Being aware of one’s privilege should not be viewed as a burden or source of guilt, but an opportunity to learn and work towards building a more inclusive society.
Wits Journalism alumnus and former Voice of Wits (VOW) FM presenter Shandukani Mulaudzi, tells Wits Vuvuzela of her dream of changing the world and telling stories via multimedia. Mulaudzi is currently a journalist at City Press. (more…)
Johannesburg is a place where people aspire to be something different and dream of what they could be or could have been, said author Mark Gevisser.
“[It] is a city of diversity, dreams and difference,” said Gevisser at his book launch on Tuesday evening at the Wits Art Museum (WAM).
The author and former journalist, best known for his biography on Thabo Mbeki, was hosted by WAM and the Wits Institute for Social and Economic Research (WISER) on the first leg of his tour for his new book Lost and Found in Johannesburg.
Gevisser said WAM was an example of “psychic geography” because of its location “on the threshold of Johannesburg” between the suburbs and the city centre.
“[WAM] is a place where you can rub up and contemplate each other across glass, class and race,” he said.
Gevisser said that during the previous book launch in 2008 for his Mbeki biography, Thabo Mbeki: The Dream Deferred, South Africa was on the verge of change after the former president was ousted from his position by the ANC.
“We are once again on the edge, on a threshold because of the impending elections.”
As part of the book launch, Gevisser was interviewed by City Press editor Ferial Haffajee. In answer to a question from her, he said that he wrote the first part of Lost and Found in Johannesburg as a way of inventing new modes of being in touch across class and race barriers that still exist in the city today.
“We must not wait for times and elements to connect with other people or with other places,” Gevisser said.
The second part of Gevisser’s book was written to convey his experience as one of many victims of crime in Johannesburg, a city created by a gold rush—and the greed and vice that came with that—in the late 19th century.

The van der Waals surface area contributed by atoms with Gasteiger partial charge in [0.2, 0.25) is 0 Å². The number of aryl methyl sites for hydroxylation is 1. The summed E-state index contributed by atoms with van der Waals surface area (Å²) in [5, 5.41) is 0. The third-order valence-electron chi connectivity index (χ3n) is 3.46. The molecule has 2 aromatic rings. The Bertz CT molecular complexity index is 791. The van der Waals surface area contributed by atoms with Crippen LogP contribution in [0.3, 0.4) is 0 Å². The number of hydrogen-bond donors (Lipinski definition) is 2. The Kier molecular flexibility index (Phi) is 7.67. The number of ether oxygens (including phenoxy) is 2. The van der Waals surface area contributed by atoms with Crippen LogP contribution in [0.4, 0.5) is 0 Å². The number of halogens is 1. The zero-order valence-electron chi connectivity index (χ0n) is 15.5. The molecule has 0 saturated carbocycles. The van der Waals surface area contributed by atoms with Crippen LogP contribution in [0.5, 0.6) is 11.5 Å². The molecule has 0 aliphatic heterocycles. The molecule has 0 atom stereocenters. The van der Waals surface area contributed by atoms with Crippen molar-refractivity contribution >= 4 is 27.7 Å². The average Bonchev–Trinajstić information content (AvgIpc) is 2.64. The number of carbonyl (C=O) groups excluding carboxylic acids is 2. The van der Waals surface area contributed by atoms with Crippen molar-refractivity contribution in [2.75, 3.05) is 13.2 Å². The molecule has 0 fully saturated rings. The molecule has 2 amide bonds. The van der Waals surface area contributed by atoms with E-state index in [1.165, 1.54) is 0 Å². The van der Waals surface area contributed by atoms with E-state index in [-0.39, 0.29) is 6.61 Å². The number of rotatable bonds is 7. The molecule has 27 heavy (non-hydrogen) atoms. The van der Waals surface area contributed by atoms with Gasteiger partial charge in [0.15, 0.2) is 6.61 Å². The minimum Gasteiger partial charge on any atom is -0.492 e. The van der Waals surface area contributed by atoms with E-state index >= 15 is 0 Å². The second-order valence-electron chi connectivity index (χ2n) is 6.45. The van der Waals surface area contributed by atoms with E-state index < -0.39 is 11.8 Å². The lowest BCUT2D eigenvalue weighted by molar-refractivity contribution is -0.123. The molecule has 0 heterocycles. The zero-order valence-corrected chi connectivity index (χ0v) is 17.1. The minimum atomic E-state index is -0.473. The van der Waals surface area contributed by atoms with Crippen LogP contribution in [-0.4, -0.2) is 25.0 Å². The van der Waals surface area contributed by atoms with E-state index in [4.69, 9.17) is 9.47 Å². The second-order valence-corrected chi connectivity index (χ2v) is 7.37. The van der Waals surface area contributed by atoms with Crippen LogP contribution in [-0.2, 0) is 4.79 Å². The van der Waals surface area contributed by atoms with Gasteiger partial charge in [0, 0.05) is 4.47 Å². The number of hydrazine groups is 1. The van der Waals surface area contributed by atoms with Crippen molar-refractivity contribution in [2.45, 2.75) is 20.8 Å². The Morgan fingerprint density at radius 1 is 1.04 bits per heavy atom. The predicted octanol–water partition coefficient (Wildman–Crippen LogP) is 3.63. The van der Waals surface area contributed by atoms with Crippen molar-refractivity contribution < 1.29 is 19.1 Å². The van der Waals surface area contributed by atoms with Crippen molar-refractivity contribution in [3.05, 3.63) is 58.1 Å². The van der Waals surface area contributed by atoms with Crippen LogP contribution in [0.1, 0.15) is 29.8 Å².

Gevisser said that he and his friends had been the victim of a home invasion that left them physically beaten and one of them raped leaving them “emotionally scarred”. He described writing about this attack as “making order out of chaos”.
But instead of fleeing South Africa out of fear, he decided to go to Alexandra township – one of the “main frontiers” of Johannesburg where crime and poverty are rife.
“It was my way of forcing myself to re-engage instead of retreating,” Gevisser said.
As the discussion ended Gevisser reminded his audience that Johannesburg is an “Afropolitan City”.
“Johannesburg is a city of threshold, a city of doors and there are always gates to climb.”
ONE OF the main messages that emerged from the third session of the Ruth First memorial colloquim today was not to generalise when it comes to discussions about the media in South Africa.
Prof Anton Harber of the Wits School of Journalism said people should be hesitant about making generalisations about South African journalists being obsessed with the ANC-led government.
Harber said it was clear that the print media was directing investigative efforts at corrupt politicians, instead of just the government as some people have implied. “There will always be massive attention on the state.”
Harber went on to talk about the importance of independence. He said he believes that every journalist should declare all their interests and beliefs in the name of transparency.
Harber said: “I’ve argued at a number of forums that journalists should embrace that form of transparency.”
Dr Essop Pahad, along with Ferial Haffejee, editor of the City Press, joined Harber on a panel chaired by Dr Last Moyo.
Pahad emphasised that never before has the ANC-led government been so factionalised. He warned the media to be careful about these factions and to ensure that they themselves did not become a faction supporting one or other group within the ANC.
Pahad felt that problems with the media’s reporting on the government stemmed from the juniorisation of the newsroom. “I think this issue of the juniorisation of our newsrooms needs to be addressed, and addressed very seriously. I do believe that the media needs to go back to some of its basics.
“We do require that our journalists spend more time in the newsroom. They get hired by the government or go where the money is,” said Pahad.
Pahad also said the media needs to be much more critical in dealing with issues such as the way international bodies such as the EU and the USA have interfered in countries such as Libya and Syria.
He pointed to his observation that there was not a single journalist that questioned Hillary Clinton about the USA’s the right and authority to demand regime change in Syria on her recent visit to South Africa. “Why is it that our commentators uncritically report on the so-called Free Syria Movement.”
Dr Last Moyo, of the Wits Media Studies Department, also raised the issue of the training of journalists. “A journalist staying in Sandton, working for the Mail and Guardian in Rosebank, driving past Alexandra or Diepsloot sees no story. The question is how to train them to see a story.”